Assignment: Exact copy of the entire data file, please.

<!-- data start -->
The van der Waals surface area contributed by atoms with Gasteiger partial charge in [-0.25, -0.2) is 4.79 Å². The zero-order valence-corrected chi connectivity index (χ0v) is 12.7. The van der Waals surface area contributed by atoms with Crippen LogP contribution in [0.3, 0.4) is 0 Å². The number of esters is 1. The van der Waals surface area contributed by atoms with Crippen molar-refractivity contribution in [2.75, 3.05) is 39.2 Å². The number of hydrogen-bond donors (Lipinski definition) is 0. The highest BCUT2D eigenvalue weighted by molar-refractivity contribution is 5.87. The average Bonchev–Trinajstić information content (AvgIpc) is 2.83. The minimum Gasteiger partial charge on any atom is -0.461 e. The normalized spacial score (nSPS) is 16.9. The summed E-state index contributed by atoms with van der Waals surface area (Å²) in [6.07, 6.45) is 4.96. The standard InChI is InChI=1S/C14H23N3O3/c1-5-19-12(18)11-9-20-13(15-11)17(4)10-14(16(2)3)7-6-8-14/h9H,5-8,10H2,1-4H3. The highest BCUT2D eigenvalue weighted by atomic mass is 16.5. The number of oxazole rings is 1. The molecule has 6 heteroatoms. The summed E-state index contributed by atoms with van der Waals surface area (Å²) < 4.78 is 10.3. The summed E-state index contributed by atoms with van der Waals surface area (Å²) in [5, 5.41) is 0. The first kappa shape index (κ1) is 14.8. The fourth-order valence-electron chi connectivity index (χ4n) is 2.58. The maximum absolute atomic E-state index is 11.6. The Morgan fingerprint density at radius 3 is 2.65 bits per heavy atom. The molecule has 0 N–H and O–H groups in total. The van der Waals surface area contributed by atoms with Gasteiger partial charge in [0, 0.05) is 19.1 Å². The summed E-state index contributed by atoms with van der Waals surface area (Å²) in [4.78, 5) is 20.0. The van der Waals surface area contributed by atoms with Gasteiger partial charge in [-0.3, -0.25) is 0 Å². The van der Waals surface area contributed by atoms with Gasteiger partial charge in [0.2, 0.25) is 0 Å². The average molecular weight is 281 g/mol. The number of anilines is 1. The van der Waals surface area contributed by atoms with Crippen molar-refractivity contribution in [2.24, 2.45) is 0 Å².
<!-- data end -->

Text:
The van der Waals surface area contributed by atoms with Gasteiger partial charge in [-0.25, -0.2) is 4.79 Å². The zero-order valence-corrected chi connectivity index (χ0v) is 12.7. The van der Waals surface area contributed by atoms with Crippen LogP contribution in [0.3, 0.4) is 0 Å². The number of esters is 1. The van der Waals surface area contributed by atoms with Crippen molar-refractivity contribution in [2.75, 3.05) is 39.2 Å². The number of hydrogen-bond donors (Lipinski definition) is 0. The highest BCUT2D eigenvalue weighted by molar-refractivity contribution is 5.87. The average Bonchev–Trinajstić information content (AvgIpc) is 2.83. The minimum Gasteiger partial charge on any atom is -0.461 e. The normalized spacial score (nSPS) is 16.9. The summed E-state index contributed by atoms with van der Waals surface area (Å²) in [6.07, 6.45) is 4.96. The standard InChI is InChI=1S/C14H23N3O3/c1-5-19-12(18)11-9-20-13(15-11)17(4)10-14(16(2)3)7-6-8-14/h9H,5-8,10H2,1-4H3. The highest BCUT2D eigenvalue weighted by atomic mass is 16.5. The number of oxazole rings is 1. The molecule has 6 heteroatoms. The summed E-state index contributed by atoms with van der Waals surface area (Å²) < 4.78 is 10.3. The summed E-state index contributed by atoms with van der Waals surface area (Å²) in [5, 5.41) is 0. The first kappa shape index (κ1) is 14.8. The fourth-order valence-electron chi connectivity index (χ4n) is 2.58. The maximum absolute atomic E-state index is 11.6. The Morgan fingerprint density at radius 3 is 2.65 bits per heavy atom. The molecule has 0 N–H and O–H groups in total. The van der Waals surface area contributed by atoms with Gasteiger partial charge in [0, 0.05) is 19.1 Å². The summed E-state index contributed by atoms with van der Waals surface area (Å²) in [4.78, 5) is 20.0. The van der Waals surface area contributed by atoms with Gasteiger partial charge in [-0.3, -0.25) is 0 Å². The van der Waals surface area contributed by atoms with Gasteiger partial charge in [0.2, 0.25) is 0 Å². The average molecular weight is 281 g/mol. The number of anilines is 1. The van der Waals surface area contributed by atoms with Crippen molar-refractivity contribution in [2.24, 2.45) is 0 Å².